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From Robert Macfarlane, the acclaimed author of The Old Ways--a celebration of the language of landscape and the power of words to shape our sense of place For years now, the British writer Robert Macfarlane has been collecting place-words: terms for aspects of landscape, nature, and weather, drawn from dozens of languages and dialects of the British Isles. In this, his fifth book, Macfarlane brilliantly explores the linguistic and literary terrain of the British archipelago, from the Shetlands to Cornwall and from Cumbria to Suffolk, offering themed glossaries of hundreds of these rare, deeply local, poetical terms, organized by such geographical terrains as flatlands, uplands, waterlands, coastlands, woodlands, and underlands. Interspersed with this archive of place words are biographical essays in which Macfarlane writes of his favorite authors who have paid close attention to the natural world and who embody in their own work the huge richness of place language--from Barry Lopez and John Muir to Nan Shepard, J. A. Baker, and Roger Deakin. Landmarks is a book about the power of language and how it can become a way to know and love landscape, from a writer acclaimed for his own precision of utterance and distinctive, lyrical voice.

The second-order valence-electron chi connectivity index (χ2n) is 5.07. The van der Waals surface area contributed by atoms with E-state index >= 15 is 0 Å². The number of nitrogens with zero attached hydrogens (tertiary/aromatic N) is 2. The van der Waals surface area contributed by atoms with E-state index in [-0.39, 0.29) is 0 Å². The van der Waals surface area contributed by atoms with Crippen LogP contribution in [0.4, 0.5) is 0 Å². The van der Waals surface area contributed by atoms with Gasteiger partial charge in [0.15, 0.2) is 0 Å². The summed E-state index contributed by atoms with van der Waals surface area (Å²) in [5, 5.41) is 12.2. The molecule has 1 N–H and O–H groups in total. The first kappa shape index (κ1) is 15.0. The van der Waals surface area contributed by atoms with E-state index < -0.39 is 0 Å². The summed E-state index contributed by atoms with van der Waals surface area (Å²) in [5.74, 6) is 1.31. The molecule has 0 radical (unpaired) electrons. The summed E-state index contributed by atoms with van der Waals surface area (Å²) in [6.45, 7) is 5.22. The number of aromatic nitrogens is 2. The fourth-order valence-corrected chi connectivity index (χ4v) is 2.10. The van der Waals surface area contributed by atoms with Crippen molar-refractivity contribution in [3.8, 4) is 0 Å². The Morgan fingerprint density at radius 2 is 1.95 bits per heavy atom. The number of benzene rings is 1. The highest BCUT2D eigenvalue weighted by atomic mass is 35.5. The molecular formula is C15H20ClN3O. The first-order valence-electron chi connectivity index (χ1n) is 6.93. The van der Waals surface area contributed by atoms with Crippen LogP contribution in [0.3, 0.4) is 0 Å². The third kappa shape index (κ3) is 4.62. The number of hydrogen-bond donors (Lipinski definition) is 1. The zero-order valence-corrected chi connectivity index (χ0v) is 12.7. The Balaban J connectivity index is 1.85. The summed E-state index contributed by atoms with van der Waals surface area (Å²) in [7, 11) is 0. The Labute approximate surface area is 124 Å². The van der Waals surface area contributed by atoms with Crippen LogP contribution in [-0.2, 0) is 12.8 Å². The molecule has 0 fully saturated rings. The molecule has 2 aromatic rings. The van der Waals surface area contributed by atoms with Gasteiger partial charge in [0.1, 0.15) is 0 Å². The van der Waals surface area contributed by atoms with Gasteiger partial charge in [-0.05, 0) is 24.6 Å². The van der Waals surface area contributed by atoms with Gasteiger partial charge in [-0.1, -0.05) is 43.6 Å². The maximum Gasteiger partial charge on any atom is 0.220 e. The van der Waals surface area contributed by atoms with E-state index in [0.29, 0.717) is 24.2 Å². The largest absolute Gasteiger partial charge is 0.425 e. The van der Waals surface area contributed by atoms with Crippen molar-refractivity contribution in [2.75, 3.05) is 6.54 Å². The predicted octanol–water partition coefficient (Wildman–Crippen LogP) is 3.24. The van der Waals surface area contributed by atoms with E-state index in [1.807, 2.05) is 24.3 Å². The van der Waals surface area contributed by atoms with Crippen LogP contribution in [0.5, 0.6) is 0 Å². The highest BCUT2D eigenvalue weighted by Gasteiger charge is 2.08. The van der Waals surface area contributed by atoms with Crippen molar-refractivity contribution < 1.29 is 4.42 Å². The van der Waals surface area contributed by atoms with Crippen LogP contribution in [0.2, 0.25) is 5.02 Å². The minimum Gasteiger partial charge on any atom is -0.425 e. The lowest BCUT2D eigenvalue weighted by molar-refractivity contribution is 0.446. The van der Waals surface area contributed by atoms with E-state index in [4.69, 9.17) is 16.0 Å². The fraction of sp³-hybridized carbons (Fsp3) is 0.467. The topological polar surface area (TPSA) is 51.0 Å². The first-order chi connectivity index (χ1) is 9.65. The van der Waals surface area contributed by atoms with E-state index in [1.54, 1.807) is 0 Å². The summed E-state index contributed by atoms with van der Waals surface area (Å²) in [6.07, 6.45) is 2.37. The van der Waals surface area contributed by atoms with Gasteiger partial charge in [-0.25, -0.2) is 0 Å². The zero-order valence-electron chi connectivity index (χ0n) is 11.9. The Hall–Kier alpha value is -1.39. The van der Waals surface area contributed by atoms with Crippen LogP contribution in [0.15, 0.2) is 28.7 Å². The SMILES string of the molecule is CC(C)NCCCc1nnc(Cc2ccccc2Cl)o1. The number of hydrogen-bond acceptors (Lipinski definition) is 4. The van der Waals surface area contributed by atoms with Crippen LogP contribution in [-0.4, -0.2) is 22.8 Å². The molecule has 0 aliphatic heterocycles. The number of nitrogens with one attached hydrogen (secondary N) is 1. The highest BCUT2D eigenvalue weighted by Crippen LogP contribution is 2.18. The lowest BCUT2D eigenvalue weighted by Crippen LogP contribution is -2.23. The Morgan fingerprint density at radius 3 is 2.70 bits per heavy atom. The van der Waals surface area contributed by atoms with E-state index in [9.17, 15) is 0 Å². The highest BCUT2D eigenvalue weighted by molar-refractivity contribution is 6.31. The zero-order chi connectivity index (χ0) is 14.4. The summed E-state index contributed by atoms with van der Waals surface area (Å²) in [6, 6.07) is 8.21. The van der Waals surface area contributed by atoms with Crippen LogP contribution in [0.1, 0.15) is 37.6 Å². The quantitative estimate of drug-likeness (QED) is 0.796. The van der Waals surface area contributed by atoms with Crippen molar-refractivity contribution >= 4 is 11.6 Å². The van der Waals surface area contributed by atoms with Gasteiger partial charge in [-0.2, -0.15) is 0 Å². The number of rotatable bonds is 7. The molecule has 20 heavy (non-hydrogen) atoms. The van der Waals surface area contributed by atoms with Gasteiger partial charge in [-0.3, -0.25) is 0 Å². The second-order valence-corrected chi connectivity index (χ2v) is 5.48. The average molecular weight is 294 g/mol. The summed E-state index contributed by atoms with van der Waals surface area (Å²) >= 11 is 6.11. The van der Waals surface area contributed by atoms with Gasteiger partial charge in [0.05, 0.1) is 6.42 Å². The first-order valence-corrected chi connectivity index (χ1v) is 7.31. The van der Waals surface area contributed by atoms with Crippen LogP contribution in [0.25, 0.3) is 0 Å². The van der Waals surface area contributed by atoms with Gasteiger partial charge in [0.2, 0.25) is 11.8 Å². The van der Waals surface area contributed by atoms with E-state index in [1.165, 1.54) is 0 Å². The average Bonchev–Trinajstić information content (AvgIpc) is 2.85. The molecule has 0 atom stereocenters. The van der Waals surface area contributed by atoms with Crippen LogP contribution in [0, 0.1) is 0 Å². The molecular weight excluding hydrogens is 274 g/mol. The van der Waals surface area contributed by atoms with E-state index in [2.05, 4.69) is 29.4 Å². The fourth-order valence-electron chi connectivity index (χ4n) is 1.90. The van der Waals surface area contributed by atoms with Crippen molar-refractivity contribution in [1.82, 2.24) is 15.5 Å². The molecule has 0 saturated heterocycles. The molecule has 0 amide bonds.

About the Author
Robert Macfarlane is the author of a prizewinning trilogy of books about landscape and the human heart: Mountains of the Mind, The Wild Places, and The Old Ways. He has contributed to Harper's, Granta, the Observer (London), the Times Literary Supplement (London), and the London Review of Books. He is a fellow of Emmanuel College, Cambridge.